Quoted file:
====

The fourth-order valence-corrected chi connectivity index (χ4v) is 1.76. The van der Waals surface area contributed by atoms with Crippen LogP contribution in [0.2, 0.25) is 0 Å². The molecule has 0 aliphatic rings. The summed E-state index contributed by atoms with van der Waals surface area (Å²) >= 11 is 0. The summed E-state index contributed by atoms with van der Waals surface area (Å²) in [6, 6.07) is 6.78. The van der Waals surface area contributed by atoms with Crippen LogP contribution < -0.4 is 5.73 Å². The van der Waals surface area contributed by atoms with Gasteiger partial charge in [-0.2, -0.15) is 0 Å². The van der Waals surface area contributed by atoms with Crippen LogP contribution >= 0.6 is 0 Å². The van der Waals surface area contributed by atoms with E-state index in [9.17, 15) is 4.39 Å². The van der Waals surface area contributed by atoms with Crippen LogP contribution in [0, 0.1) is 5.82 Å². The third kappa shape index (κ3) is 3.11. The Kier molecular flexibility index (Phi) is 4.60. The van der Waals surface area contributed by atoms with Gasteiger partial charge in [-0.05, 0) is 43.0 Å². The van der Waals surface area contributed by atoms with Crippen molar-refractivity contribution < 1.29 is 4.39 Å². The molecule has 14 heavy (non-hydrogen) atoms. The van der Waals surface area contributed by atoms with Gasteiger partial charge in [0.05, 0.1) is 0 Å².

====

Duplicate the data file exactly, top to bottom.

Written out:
The fourth-order valence-corrected chi connectivity index (χ4v) is 1.76. The van der Waals surface area contributed by atoms with Crippen LogP contribution in [0.2, 0.25) is 0 Å². The molecule has 0 aliphatic rings. The summed E-state index contributed by atoms with van der Waals surface area (Å²) >= 11 is 0. The summed E-state index contributed by atoms with van der Waals surface area (Å²) in [6, 6.07) is 6.78. The van der Waals surface area contributed by atoms with Crippen LogP contribution < -0.4 is 5.73 Å². The van der Waals surface area contributed by atoms with Gasteiger partial charge in [-0.2, -0.15) is 0 Å². The van der Waals surface area contributed by atoms with Crippen LogP contribution >= 0.6 is 0 Å². The van der Waals surface area contributed by atoms with E-state index in [9.17, 15) is 4.39 Å². The van der Waals surface area contributed by atoms with Crippen LogP contribution in [0, 0.1) is 5.82 Å². The third kappa shape index (κ3) is 3.11. The Kier molecular flexibility index (Phi) is 4.60. The van der Waals surface area contributed by atoms with Gasteiger partial charge in [-0.05, 0) is 43.0 Å². The van der Waals surface area contributed by atoms with Crippen molar-refractivity contribution < 1.29 is 4.39 Å². The molecule has 14 heavy (non-hydrogen) atoms. The van der Waals surface area contributed by atoms with Gasteiger partial charge in [0.05, 0.1) is 0 Å².